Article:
Seeing One Point Perspective


Photos can be great resources for further understanding and applying linear perspective. The presentation above gives a step-by-step look at how a photo reveals depth much like that used in linear perspective.


When there is a single vanishing point, all convergence lines appear to recede to a single point. The convergence lines represent parallel planes that look like they get smaller as they get further from the viewer. You'll notice that, besides the diagonal convergence lines, there are mostly only vertical and horizonal lines present.

Photographs of Architecture-are good resources for seeing perspective because most cameras rely on a single lens making the receding lines more predictable. We see stereoscopically (with two eye lenses) so the recession may be harder to predict.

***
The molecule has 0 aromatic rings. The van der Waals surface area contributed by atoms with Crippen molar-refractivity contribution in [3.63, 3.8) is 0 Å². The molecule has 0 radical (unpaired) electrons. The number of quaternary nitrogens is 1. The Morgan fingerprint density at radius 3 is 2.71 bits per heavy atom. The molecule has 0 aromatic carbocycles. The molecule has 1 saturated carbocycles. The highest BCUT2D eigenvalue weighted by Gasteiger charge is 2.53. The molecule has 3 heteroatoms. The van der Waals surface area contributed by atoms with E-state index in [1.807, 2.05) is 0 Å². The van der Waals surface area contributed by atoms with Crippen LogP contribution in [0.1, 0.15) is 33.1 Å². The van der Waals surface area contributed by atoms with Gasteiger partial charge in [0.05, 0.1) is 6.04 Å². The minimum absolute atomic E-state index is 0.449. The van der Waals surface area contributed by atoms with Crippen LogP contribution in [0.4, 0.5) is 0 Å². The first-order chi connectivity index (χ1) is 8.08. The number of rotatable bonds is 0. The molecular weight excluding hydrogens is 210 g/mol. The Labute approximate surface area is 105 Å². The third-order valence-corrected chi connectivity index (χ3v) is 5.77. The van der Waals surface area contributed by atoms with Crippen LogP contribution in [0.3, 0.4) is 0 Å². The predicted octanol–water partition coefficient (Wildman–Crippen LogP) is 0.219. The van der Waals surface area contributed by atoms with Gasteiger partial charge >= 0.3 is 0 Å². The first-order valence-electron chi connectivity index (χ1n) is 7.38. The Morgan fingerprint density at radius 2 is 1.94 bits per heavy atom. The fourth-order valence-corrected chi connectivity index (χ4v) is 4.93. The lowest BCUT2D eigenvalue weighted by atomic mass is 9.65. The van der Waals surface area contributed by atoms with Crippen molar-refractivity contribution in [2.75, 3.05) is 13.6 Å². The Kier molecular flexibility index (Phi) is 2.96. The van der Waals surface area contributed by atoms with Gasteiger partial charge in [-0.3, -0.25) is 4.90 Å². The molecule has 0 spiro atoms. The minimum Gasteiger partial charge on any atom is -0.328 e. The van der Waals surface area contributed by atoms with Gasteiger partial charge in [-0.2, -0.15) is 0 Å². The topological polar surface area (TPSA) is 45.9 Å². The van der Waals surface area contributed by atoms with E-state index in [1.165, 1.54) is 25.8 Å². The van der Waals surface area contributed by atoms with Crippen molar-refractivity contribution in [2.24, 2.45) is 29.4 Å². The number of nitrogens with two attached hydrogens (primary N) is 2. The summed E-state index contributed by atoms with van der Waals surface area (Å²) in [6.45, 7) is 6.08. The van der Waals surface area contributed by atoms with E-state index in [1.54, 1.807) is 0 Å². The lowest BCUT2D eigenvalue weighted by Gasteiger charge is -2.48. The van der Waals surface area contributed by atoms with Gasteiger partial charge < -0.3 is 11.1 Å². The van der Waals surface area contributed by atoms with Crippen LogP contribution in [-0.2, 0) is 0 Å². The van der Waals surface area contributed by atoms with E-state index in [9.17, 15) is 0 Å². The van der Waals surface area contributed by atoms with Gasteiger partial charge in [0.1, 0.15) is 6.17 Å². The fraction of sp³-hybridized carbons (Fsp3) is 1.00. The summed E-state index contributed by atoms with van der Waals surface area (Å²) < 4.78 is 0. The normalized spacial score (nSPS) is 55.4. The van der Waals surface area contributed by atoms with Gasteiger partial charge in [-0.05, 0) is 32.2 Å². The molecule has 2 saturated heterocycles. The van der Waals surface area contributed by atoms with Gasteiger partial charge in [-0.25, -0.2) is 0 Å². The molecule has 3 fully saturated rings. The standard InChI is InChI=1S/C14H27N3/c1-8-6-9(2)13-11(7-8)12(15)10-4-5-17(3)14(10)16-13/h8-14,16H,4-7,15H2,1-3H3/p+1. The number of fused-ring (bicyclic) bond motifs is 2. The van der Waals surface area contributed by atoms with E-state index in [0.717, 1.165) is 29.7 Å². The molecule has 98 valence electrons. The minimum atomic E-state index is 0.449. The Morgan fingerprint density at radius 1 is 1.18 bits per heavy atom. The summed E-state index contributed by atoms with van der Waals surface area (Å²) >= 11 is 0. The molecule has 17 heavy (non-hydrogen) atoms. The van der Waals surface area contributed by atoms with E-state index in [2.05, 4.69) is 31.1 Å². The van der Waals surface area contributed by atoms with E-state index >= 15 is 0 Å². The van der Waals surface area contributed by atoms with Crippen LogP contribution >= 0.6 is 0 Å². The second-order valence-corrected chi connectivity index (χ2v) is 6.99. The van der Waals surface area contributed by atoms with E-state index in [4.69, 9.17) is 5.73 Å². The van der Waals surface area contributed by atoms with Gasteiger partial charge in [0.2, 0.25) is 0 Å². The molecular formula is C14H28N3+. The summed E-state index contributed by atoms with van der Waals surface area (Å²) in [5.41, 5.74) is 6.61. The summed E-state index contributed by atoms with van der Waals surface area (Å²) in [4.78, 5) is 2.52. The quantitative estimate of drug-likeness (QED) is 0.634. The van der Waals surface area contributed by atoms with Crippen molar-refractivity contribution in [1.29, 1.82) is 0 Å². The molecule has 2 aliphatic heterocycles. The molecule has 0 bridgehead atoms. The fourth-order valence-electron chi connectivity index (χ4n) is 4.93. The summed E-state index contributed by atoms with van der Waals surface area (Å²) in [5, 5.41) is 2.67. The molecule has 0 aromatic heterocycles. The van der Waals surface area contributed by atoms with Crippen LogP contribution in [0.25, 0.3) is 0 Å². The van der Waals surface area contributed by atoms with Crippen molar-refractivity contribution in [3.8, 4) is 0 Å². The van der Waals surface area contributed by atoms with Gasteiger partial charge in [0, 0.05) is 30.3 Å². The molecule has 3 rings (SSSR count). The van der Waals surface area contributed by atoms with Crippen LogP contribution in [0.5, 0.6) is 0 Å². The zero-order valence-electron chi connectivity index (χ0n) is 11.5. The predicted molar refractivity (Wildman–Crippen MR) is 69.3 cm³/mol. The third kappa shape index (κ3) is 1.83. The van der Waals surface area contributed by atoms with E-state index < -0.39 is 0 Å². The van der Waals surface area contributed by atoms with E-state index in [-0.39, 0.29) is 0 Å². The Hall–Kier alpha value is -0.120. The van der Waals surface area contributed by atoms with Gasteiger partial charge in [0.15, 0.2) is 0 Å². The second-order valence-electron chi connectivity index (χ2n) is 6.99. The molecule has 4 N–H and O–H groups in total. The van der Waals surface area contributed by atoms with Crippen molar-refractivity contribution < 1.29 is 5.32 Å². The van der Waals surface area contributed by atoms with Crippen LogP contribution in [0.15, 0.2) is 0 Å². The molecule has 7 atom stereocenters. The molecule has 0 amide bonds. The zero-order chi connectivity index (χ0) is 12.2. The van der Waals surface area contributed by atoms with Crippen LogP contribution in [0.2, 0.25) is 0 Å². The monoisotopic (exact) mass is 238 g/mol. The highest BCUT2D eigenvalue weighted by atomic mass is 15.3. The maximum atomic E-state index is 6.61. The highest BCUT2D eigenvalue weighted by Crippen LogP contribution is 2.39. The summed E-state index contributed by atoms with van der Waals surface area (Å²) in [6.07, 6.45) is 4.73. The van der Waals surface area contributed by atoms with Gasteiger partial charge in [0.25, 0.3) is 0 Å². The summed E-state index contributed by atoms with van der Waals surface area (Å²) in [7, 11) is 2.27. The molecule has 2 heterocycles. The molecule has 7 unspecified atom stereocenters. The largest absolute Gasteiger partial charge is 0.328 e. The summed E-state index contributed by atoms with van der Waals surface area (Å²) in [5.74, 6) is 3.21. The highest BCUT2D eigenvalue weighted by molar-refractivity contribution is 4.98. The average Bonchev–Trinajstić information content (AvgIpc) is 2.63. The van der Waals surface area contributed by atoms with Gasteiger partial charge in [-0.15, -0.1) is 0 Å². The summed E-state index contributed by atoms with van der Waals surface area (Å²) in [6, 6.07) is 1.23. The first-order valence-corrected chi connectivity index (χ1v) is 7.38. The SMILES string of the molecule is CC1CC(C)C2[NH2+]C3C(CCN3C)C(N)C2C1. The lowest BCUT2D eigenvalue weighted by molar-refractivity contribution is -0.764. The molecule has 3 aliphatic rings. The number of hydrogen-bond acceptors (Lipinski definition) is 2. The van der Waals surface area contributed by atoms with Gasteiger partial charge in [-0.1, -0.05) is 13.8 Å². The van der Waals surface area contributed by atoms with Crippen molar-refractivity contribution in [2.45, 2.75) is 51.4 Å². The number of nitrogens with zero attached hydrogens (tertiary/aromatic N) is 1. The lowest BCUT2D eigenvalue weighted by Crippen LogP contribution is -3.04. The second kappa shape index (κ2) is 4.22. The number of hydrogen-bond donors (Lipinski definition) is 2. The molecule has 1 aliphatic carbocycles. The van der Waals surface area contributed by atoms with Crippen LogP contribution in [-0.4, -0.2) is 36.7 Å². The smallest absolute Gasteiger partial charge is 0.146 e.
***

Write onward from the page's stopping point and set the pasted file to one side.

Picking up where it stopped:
• Try using a photographic print of a four-walled rectangular building and draw the horizon line, vanishing point, and convergences on the copy.


An architectural photograph that displays the properties of one-point perspective is the Rue de Meaux Housing Complex by Renzo Piano built from 1988-1991. This phtograph has very well defined convergences created by the brightly colored concrete and brick walls. Even the walkway gives a sense of recession in this photo. If you draw lines aligned with the bricks and extend to the center of the photo they should all converge at the vanishing point. The vanishing point is always on the horizon line.